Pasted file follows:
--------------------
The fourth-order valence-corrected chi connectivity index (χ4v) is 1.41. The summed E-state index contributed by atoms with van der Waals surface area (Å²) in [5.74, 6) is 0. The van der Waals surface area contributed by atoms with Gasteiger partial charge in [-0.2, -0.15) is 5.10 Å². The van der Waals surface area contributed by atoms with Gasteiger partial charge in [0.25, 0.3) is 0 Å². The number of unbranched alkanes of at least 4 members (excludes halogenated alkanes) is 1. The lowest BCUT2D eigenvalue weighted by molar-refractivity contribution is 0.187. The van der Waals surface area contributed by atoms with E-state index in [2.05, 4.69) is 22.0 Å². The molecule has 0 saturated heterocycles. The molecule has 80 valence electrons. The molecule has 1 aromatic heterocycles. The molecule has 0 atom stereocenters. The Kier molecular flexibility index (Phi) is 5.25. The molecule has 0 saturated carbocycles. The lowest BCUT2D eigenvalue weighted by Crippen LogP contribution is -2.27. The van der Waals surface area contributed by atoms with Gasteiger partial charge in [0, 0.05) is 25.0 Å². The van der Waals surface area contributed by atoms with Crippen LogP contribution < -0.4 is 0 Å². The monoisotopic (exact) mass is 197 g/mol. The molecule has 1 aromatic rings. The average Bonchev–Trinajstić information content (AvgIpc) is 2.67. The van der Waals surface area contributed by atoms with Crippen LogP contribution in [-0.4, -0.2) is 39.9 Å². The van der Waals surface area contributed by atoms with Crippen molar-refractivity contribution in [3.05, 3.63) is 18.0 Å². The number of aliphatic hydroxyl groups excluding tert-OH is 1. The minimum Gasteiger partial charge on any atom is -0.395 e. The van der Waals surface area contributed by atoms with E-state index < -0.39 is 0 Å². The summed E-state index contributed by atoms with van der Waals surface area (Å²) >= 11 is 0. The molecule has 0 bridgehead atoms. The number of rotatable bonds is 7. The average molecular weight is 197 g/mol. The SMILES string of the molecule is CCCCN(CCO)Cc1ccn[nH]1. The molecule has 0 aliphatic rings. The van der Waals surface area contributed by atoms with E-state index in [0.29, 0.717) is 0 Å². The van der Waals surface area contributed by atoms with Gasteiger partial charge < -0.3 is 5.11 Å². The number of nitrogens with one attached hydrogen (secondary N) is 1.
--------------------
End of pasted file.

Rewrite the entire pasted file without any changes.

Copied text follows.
The fourth-order valence-corrected chi connectivity index (χ4v) is 1.41. The summed E-state index contributed by atoms with van der Waals surface area (Å²) in [5.74, 6) is 0. The van der Waals surface area contributed by atoms with Gasteiger partial charge in [-0.2, -0.15) is 5.10 Å². The van der Waals surface area contributed by atoms with Gasteiger partial charge in [0.25, 0.3) is 0 Å². The number of unbranched alkanes of at least 4 members (excludes halogenated alkanes) is 1. The lowest BCUT2D eigenvalue weighted by molar-refractivity contribution is 0.187. The van der Waals surface area contributed by atoms with E-state index in [2.05, 4.69) is 22.0 Å². The molecule has 0 saturated heterocycles. The molecule has 80 valence electrons. The molecule has 1 aromatic heterocycles. The molecule has 0 atom stereocenters. The Kier molecular flexibility index (Phi) is 5.25. The molecule has 0 saturated carbocycles. The lowest BCUT2D eigenvalue weighted by Crippen LogP contribution is -2.27. The van der Waals surface area contributed by atoms with Gasteiger partial charge in [0, 0.05) is 25.0 Å². The van der Waals surface area contributed by atoms with Crippen LogP contribution < -0.4 is 0 Å². The monoisotopic (exact) mass is 197 g/mol. The molecule has 1 aromatic rings. The average Bonchev–Trinajstić information content (AvgIpc) is 2.67. The van der Waals surface area contributed by atoms with Crippen LogP contribution in [-0.4, -0.2) is 39.9 Å². The van der Waals surface area contributed by atoms with Crippen molar-refractivity contribution in [3.05, 3.63) is 18.0 Å². The number of aliphatic hydroxyl groups excluding tert-OH is 1. The minimum Gasteiger partial charge on any atom is -0.395 e. The van der Waals surface area contributed by atoms with E-state index < -0.39 is 0 Å². The summed E-state index contributed by atoms with van der Waals surface area (Å²) >= 11 is 0. The molecule has 0 bridgehead atoms. The number of rotatable bonds is 7. The average molecular weight is 197 g/mol. The SMILES string of the molecule is CCCCN(CCO)Cc1ccn[nH]1. The molecule has 0 aliphatic rings. The van der Waals surface area contributed by atoms with E-state index in [0.29, 0.717) is 0 Å². The van der Waals surface area contributed by atoms with Gasteiger partial charge < -0.3 is 5.11 Å². The number of nitrogens with one attached hydrogen (secondary N) is 1.